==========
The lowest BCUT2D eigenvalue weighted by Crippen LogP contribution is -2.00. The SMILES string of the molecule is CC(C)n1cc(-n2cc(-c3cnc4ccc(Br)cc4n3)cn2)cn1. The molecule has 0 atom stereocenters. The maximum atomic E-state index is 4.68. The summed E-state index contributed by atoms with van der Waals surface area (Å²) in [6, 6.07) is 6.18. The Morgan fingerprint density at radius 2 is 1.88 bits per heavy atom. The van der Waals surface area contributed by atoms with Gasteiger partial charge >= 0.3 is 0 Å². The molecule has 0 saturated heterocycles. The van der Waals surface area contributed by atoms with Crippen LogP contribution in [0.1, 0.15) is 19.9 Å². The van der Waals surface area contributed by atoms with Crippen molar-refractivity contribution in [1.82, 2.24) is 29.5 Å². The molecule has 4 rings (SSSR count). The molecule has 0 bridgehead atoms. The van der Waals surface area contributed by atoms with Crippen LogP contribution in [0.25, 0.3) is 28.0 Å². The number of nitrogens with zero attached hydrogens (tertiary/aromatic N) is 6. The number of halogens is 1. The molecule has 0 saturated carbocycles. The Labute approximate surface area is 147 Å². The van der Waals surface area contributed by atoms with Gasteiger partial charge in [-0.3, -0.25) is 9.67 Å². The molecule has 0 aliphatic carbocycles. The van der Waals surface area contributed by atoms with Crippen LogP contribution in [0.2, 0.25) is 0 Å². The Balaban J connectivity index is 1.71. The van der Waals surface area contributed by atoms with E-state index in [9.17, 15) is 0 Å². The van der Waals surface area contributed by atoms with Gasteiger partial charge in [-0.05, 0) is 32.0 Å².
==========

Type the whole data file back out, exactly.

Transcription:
The lowest BCUT2D eigenvalue weighted by Crippen LogP contribution is -2.00. The SMILES string of the molecule is CC(C)n1cc(-n2cc(-c3cnc4ccc(Br)cc4n3)cn2)cn1. The molecule has 0 atom stereocenters. The maximum atomic E-state index is 4.68. The summed E-state index contributed by atoms with van der Waals surface area (Å²) in [6, 6.07) is 6.18. The Morgan fingerprint density at radius 2 is 1.88 bits per heavy atom. The van der Waals surface area contributed by atoms with Gasteiger partial charge >= 0.3 is 0 Å². The molecule has 0 saturated heterocycles. The van der Waals surface area contributed by atoms with Crippen LogP contribution in [0.1, 0.15) is 19.9 Å². The van der Waals surface area contributed by atoms with Crippen molar-refractivity contribution in [1.82, 2.24) is 29.5 Å². The molecule has 4 rings (SSSR count). The molecule has 0 bridgehead atoms. The van der Waals surface area contributed by atoms with Crippen LogP contribution in [0.25, 0.3) is 28.0 Å². The number of nitrogens with zero attached hydrogens (tertiary/aromatic N) is 6. The number of halogens is 1. The molecule has 0 saturated carbocycles. The Labute approximate surface area is 147 Å². The van der Waals surface area contributed by atoms with Gasteiger partial charge in [-0.3, -0.25) is 9.67 Å². The molecule has 0 aliphatic carbocycles. The van der Waals surface area contributed by atoms with Crippen LogP contribution in [0.2, 0.25) is 0 Å². The Balaban J connectivity index is 1.71. The van der Waals surface area contributed by atoms with E-state index in [9.17, 15) is 0 Å². The van der Waals surface area contributed by atoms with Gasteiger partial charge in [-0.05, 0) is 32.0 Å².